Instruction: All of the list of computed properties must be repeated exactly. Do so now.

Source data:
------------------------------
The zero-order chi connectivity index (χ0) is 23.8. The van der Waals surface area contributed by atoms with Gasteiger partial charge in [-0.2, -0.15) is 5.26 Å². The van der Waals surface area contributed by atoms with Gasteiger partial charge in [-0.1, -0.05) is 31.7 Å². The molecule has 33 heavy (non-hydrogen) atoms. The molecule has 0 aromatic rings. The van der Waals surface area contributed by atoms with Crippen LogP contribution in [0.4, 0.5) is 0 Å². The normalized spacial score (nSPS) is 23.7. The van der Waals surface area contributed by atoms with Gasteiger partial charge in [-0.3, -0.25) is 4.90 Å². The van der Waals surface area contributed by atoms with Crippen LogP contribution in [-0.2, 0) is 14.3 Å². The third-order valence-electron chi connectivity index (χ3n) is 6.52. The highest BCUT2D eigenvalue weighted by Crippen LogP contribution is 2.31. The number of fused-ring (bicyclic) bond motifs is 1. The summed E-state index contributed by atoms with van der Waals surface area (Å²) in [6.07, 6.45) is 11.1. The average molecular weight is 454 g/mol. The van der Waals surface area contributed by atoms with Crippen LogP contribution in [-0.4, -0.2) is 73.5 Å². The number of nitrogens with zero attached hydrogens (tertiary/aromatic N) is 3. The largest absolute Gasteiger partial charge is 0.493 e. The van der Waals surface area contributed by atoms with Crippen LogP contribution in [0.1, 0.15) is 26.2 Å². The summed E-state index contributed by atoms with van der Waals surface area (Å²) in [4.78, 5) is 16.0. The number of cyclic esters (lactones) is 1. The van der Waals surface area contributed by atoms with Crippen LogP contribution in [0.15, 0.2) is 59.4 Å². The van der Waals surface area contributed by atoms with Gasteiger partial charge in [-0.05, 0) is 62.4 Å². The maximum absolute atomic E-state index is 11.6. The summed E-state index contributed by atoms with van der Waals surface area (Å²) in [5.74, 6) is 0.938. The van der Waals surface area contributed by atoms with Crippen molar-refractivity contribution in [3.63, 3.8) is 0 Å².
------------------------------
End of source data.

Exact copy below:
The zero-order chi connectivity index (χ0) is 23.8. The van der Waals surface area contributed by atoms with Gasteiger partial charge in [-0.2, -0.15) is 5.26 Å². The van der Waals surface area contributed by atoms with Gasteiger partial charge in [-0.1, -0.05) is 31.7 Å². The molecule has 33 heavy (non-hydrogen) atoms. The molecule has 0 aromatic rings. The van der Waals surface area contributed by atoms with Crippen LogP contribution in [0.4, 0.5) is 0 Å². The normalized spacial score (nSPS) is 23.7. The van der Waals surface area contributed by atoms with Gasteiger partial charge in [-0.3, -0.25) is 4.90 Å². The van der Waals surface area contributed by atoms with Crippen LogP contribution in [-0.2, 0) is 14.3 Å². The third-order valence-electron chi connectivity index (χ3n) is 6.52. The highest BCUT2D eigenvalue weighted by Crippen LogP contribution is 2.31. The number of fused-ring (bicyclic) bond motifs is 1. The summed E-state index contributed by atoms with van der Waals surface area (Å²) in [6.07, 6.45) is 11.1. The average molecular weight is 454 g/mol. The van der Waals surface area contributed by atoms with Crippen LogP contribution in [-0.4, -0.2) is 73.5 Å². The number of nitrogens with zero attached hydrogens (tertiary/aromatic N) is 3. The largest absolute Gasteiger partial charge is 0.493 e. The van der Waals surface area contributed by atoms with Crippen LogP contribution in [0.1, 0.15) is 26.2 Å². The summed E-state index contributed by atoms with van der Waals surface area (Å²) in [4.78, 5) is 16.0. The number of cyclic esters (lactones) is 1. The van der Waals surface area contributed by atoms with Crippen LogP contribution in [0.15, 0.2) is 59.4 Å². The van der Waals surface area contributed by atoms with Gasteiger partial charge in [-0.05, 0) is 62.4 Å². The maximum absolute atomic E-state index is 11.6. The summed E-state index contributed by atoms with van der Waals surface area (Å²) in [5.74, 6) is 0.938. The van der Waals surface area contributed by atoms with Crippen molar-refractivity contribution in [3.63, 3.8) is 0 Å².